Nearly 33 years after the first pieces of the puzzle began to emerge in what became the Watergate scandal, the notes of the two reporters who broke the story went on public display for the first time Friday. And scholars are already searching through them, looking for clues to the biggest unsolved mystery of Watergate.
The scraps of paper that fueled one of the biggest political firestorms in U.S. history were carefully cataloged and made part of the permanent archives of the University of Texas at Austin.
Washington Post reporters Bob Woodward and Carl Bernstein pieced the Watergate story together, bit by bit.
"It's a pretty complete portrait of what happened to us during that two years," says Woodward.
One actual page from Woodward's notebook shows the beginning, noting "five men arrested at Democratic National Headquarters." As later dramatized in a movie, he scribbled those notes when the Watergate burglars were brought into court.
The archives reveal how much the two reporters relied on sources in President Nixon's own party.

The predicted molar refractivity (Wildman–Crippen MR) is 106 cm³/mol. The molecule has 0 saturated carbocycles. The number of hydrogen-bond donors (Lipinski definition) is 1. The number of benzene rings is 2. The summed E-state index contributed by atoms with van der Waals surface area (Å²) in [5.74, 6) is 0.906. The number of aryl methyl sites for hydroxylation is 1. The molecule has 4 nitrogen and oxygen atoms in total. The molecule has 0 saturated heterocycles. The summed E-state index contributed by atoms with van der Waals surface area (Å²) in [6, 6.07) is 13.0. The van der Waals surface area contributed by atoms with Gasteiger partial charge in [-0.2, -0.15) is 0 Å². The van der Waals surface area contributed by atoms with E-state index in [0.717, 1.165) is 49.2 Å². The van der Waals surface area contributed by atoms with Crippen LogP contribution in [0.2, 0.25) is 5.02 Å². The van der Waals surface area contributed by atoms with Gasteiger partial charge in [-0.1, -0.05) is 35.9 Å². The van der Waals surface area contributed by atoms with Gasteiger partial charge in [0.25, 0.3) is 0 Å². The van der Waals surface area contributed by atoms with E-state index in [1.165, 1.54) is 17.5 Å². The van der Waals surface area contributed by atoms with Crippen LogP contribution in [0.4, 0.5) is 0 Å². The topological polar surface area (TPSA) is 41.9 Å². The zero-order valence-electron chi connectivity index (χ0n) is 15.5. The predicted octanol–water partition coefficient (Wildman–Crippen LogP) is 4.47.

"The Republican Party came together, recognized what this president had done, and was really responsible for him leaving office," says Bernstein.
After Nixon resigned, one of his lawyers, Fred Buzhardt, helped them reconstruct what ultimately led the president to step down. And former Sen. Barry Goldwater told them he began to think that Nixon was "off his head."
But nothing in what's been made public so far reveals the identity of their mystery source, nicknamed "Deep Throat."
Even so, investigative reporting students and their professor drove from Illinois to be first in line to look for clues.
"We would like to explain, I think, not only who Deep Throat is, but what Deep Throat's role was in Watergate," says professor William Gaines from the University of Illinois Urbana-Champaign.
Though already extensive, the Watergate archives will continue to grow, as sources, including Deep Throat, die, freeing Woodward and Bernstein to reveal yet more secrets.